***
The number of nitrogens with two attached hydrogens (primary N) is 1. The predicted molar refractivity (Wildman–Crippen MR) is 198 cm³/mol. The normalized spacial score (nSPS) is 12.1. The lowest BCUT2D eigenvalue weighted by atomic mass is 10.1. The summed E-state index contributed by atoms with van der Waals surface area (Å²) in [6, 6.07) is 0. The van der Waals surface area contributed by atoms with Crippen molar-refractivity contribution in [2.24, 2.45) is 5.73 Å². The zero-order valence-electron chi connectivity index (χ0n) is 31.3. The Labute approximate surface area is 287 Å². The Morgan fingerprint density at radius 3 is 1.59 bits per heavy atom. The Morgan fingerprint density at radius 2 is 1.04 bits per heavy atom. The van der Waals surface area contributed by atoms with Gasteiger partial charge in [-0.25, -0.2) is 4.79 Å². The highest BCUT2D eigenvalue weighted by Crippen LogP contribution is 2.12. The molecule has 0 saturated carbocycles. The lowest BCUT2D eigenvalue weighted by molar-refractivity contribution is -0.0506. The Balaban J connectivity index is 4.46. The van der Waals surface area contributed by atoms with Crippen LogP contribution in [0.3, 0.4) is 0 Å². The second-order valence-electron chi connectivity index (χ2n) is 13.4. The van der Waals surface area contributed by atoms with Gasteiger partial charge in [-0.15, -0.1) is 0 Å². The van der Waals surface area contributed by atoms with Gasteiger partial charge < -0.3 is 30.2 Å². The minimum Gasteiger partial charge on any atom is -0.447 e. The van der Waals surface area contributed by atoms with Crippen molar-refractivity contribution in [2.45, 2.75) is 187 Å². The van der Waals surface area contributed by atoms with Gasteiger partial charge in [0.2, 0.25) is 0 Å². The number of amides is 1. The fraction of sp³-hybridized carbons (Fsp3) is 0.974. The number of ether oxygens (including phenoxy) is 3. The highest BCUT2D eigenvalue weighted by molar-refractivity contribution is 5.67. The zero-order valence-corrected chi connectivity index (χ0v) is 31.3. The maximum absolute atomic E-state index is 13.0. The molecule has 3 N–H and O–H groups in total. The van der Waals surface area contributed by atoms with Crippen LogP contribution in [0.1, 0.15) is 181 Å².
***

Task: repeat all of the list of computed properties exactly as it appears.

The number of nitrogens with two attached hydrogens (primary N) is 1. The predicted molar refractivity (Wildman–Crippen MR) is 198 cm³/mol. The normalized spacial score (nSPS) is 12.1. The lowest BCUT2D eigenvalue weighted by atomic mass is 10.1. The summed E-state index contributed by atoms with van der Waals surface area (Å²) in [6, 6.07) is 0. The van der Waals surface area contributed by atoms with Crippen molar-refractivity contribution in [2.24, 2.45) is 5.73 Å². The zero-order valence-electron chi connectivity index (χ0n) is 31.3. The Labute approximate surface area is 287 Å². The Morgan fingerprint density at radius 3 is 1.59 bits per heavy atom. The Morgan fingerprint density at radius 2 is 1.04 bits per heavy atom. The van der Waals surface area contributed by atoms with Gasteiger partial charge in [-0.25, -0.2) is 4.79 Å². The highest BCUT2D eigenvalue weighted by Crippen LogP contribution is 2.12. The molecule has 0 saturated carbocycles. The lowest BCUT2D eigenvalue weighted by molar-refractivity contribution is -0.0506. The Balaban J connectivity index is 4.46. The van der Waals surface area contributed by atoms with Crippen LogP contribution in [0.3, 0.4) is 0 Å². The second-order valence-electron chi connectivity index (χ2n) is 13.4. The van der Waals surface area contributed by atoms with Gasteiger partial charge in [-0.15, -0.1) is 0 Å². The van der Waals surface area contributed by atoms with Gasteiger partial charge < -0.3 is 30.2 Å². The minimum Gasteiger partial charge on any atom is -0.447 e. The van der Waals surface area contributed by atoms with Crippen molar-refractivity contribution in [2.45, 2.75) is 187 Å². The van der Waals surface area contributed by atoms with Gasteiger partial charge in [0.2, 0.25) is 0 Å². The number of amides is 1. The fraction of sp³-hybridized carbons (Fsp3) is 0.974. The number of ether oxygens (including phenoxy) is 3. The highest BCUT2D eigenvalue weighted by molar-refractivity contribution is 5.67. The zero-order valence-corrected chi connectivity index (χ0v) is 31.3. The maximum absolute atomic E-state index is 13.0. The molecule has 3 N–H and O–H groups in total. The van der Waals surface area contributed by atoms with Crippen LogP contribution in [0.1, 0.15) is 181 Å².